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March 29, 2017

Gilbert Wilson Collection

Filed under: What's New — Lori Williamson @ 10:53 am

In 1905, Reverend Gilbert L. Wilson, Presbyterian minister and amateur ethnographer, started traveling to North Dakota to work among the tribes who lived at Standing Rock and Fort Berthold. During his travels, Wilson forged relationships with individuals, prompting him to be able to collect items for the American Museum of Natural History (AMNH). While collecting these items for AMNH, Wilson began accruing an impressive personal collection of items, mainly from the Mandan and Hidatsa at Like-a-Fishhook Village near Fort Berthold.

After Wilson’s death in 1930, his personal collection was donated to the Minnesota Historical Society at his bequest. This donation included journals, reports, photographs, drawings, artifacts and wax cylinder recordings related to his travels to North Dakota. This plethora of information is now connected across collecting areas by including notes from Wilson’s reports that relate with specific objects in the collection. These objects will have an additional Notes section on Collections Online.

Wilson took great interest in many aspects of daily life at Like-a-Fishhook Village. The most notable is the agriculture of the Mandan and Hidatsa which is highlighted in Wilson’s book, Buffalo Bird Woman’s Garden. Wilson learned the majority of the gardening techniques from Buffalo Bird Woman and her son, Goodbird.

Goodbird sitting under sliced squash drying on stage, 1916

Goodbird sitting under sliced squash drying on stage, 1916

Buffalo Bird Woman's Garden

While the collection has gardening tools such as a scapula bone hoe and deer antler rake, Wilson made sure to collect some of the foods that became a staple of life at Fort Berthold. This includes dried berry cakes, prairie turnips and squash.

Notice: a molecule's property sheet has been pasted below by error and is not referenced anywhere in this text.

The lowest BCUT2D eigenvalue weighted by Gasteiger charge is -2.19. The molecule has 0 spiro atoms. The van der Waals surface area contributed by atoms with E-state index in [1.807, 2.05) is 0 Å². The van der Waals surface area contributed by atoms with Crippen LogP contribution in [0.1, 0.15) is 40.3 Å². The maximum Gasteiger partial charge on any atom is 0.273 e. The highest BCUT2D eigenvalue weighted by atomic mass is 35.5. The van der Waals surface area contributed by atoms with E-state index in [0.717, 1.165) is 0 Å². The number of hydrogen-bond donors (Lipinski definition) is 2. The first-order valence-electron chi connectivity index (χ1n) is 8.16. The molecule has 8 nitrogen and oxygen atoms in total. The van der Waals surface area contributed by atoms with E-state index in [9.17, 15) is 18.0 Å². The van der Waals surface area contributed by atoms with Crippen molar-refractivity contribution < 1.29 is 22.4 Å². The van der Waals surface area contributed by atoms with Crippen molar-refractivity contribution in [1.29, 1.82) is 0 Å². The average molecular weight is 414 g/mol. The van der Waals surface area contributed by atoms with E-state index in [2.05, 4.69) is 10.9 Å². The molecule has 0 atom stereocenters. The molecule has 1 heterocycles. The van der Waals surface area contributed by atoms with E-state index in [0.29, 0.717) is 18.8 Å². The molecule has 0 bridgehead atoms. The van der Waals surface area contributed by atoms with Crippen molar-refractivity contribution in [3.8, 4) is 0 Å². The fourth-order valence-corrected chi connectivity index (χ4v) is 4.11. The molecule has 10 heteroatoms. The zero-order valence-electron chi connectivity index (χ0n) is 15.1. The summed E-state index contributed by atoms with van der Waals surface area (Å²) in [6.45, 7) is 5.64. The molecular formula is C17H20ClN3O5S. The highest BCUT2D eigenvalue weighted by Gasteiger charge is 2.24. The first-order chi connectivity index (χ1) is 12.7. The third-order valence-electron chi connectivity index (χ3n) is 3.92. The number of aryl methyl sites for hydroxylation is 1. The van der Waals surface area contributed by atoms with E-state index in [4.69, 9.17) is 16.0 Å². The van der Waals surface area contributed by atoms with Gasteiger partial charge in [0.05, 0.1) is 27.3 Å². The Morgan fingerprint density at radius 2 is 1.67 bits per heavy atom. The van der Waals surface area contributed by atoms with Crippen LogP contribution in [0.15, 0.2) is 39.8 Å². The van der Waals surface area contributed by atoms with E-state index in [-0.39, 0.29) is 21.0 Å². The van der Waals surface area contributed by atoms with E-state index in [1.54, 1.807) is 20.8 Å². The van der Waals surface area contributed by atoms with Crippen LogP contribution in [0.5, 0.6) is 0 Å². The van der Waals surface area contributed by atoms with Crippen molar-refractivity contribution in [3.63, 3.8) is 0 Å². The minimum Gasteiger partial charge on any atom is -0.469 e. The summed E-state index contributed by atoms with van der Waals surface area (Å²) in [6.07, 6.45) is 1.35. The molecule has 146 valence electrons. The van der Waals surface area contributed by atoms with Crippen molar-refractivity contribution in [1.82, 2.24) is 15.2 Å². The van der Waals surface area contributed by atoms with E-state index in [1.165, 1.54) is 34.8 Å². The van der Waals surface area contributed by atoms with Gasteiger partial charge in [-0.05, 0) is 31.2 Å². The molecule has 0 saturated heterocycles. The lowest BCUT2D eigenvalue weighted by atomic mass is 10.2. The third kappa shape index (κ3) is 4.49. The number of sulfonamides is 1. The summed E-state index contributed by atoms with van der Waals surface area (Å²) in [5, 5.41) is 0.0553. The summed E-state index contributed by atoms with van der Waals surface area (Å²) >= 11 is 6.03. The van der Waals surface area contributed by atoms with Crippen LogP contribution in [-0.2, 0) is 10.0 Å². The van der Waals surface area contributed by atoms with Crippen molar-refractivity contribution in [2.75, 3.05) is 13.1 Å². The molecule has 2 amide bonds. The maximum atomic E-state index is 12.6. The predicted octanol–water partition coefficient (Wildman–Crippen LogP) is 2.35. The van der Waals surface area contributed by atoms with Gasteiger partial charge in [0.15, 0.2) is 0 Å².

Dried squash on string, 1916

Dried squash on string, 1916

The wonderful thing about this collection is that many of the objects, including the squash, appear in Wilson’s collections in multiple formats. There are photographs of squash being harvested, cut up and dried, the actual physical dried squash and the squash knife that was used to slice the squash. Having these collections in various formats along with the information that Wilson wrote, is a great way to connect to the daily activities of the Mandan and Hidatsa. One is able to learn about the tools, the process and the product of Mandan and Hidatsa life and agriculture.

Bone squash knife, 1916

Bone squash knife, 1916

Please use this link to view the objects in this collection and this link to learn more about Wilson’s reports and photographs.

Rita Walaszek
Collections Assistant

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